Recognizing and Preventing Gum Disease for Better Oral Health and Well-Being

Home > Gum Disease

Did you know that gum disease is one of the most common reasons for tooth loss in adults? Because it’s usually painless , many people do not know they have it until it’s too late.

There are two types of gum disease. You are probably more familiar with gingivitis, right? This condition is often associated with redness, swelling, and bleeding. This is often caused by inadequate brushing and flossing.

If left untreated, gingivitis will progress to another type of gum disease, known as periodontitis. This is much more serious as the plaque has already spread down the gum line. As more bacteria grow, more toxins will be released. Your body will constantly fight off toxins through chronic inflammation. This will break down gum tissue and create “pockets,” which can be infected. Over time, both gum tissue and bones are damaged, causing tooth loss.

What Causes Gum Disease?

Gum disease is often caused by bacteria that collect and buildup around and below the gum line. Other factors that increase your risk of gum disease are:
Untreated gum disease will not only result in tooth loss. It can also affect other body systems. Some studies have also associated the presence of bacteria in gum disease with heart conditions. It is believed that bacteria can enter the bloodstream and harm your arteries. The lungs, digestive system, and reproductive system may likewise be affected.

How Will You Know if You Have Gum Disease?

As mentioned earlier, gingivitis will cause redness, swelling, and sometimes bleeding. This usually happens when you brush or floss. More advanced cases will include bad breath that does not go away after brushing or rinsing, swelling, bleeding, or loose teeth.

Do your teeth look longer than usual? This is possible if your gums have already receded. If you are using a partial denture, it may fit differently. Your bite may also be affected.

If you are experiencing any of these signs and symptoms, it is best to consult a dentist immediately.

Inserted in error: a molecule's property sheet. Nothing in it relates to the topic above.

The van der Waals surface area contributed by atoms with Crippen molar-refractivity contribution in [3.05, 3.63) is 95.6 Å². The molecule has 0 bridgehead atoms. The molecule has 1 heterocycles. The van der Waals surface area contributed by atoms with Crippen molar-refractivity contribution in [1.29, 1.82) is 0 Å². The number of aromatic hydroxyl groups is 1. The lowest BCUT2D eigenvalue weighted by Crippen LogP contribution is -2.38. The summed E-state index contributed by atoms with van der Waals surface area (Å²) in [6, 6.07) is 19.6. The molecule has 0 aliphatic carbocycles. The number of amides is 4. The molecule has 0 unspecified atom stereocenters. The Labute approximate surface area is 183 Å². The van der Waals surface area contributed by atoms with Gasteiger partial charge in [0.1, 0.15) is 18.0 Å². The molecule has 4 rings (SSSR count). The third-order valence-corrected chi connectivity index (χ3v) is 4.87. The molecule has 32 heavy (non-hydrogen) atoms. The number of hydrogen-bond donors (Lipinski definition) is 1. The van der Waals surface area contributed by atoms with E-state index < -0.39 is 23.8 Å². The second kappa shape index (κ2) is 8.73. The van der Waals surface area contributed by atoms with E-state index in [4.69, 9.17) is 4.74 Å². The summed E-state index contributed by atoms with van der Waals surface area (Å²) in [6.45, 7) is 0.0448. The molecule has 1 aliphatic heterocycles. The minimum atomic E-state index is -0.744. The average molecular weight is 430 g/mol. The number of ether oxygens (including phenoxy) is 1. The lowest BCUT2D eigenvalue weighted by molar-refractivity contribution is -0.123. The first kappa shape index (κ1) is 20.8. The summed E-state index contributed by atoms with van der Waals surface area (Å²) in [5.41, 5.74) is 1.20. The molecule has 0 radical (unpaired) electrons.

How Is Gum Disease Treated?

The most common procedure used in treating gum disease is Scaling and Root Planing (SRP). This is done on a single quadrant, or quarter of the mouth at a time.

Your dentist will numb the area and perform deep cleaning or scaling to remove calculus underneath the gums up to the root. This will help remove the bacteria that are causing the infection. Your dentist will also smooth down areas of the root, known as planing, to prevent the accumulation and growth of bacteria in the future.

Many patients experience some degree of sensitivity in the treated area, but this often goes away naturally after some time. There will be post-procedure care instructions, which include avoiding certain foods and drinks as well as smoking. You will be scheduled for another visit after about 2-3 weeks to check how the gums are healing and determine if additional treatment is required.

Gum disease can be reversed if properly addressed. Plaque control is the best preventive measure. You need to have professional cleanings at least twice yearly accompanied by regular brushing and flossing. Choose a soft-bristled brush and fluoride toothpaste. This helps remove food particles and plaque trapped in between your teeth and under the gum line.

Catching such issues as early as possible will help keep your mouth and body in prime condition to heal itself. With that in mind, getting a healthy diet, performing regular exercises, and seeing a dentist on a regular basis will help ensure your gums are healthy.

Man getting his gums checked by dentist

If you are in St. Pete, Pasadena, and other nearby areas in Florida, visit us at Century Dental.

John H. Penny, Jr., DDS & Abdullah M. Allawnha, DDS, along with the rest of the team can help you with any gum problem.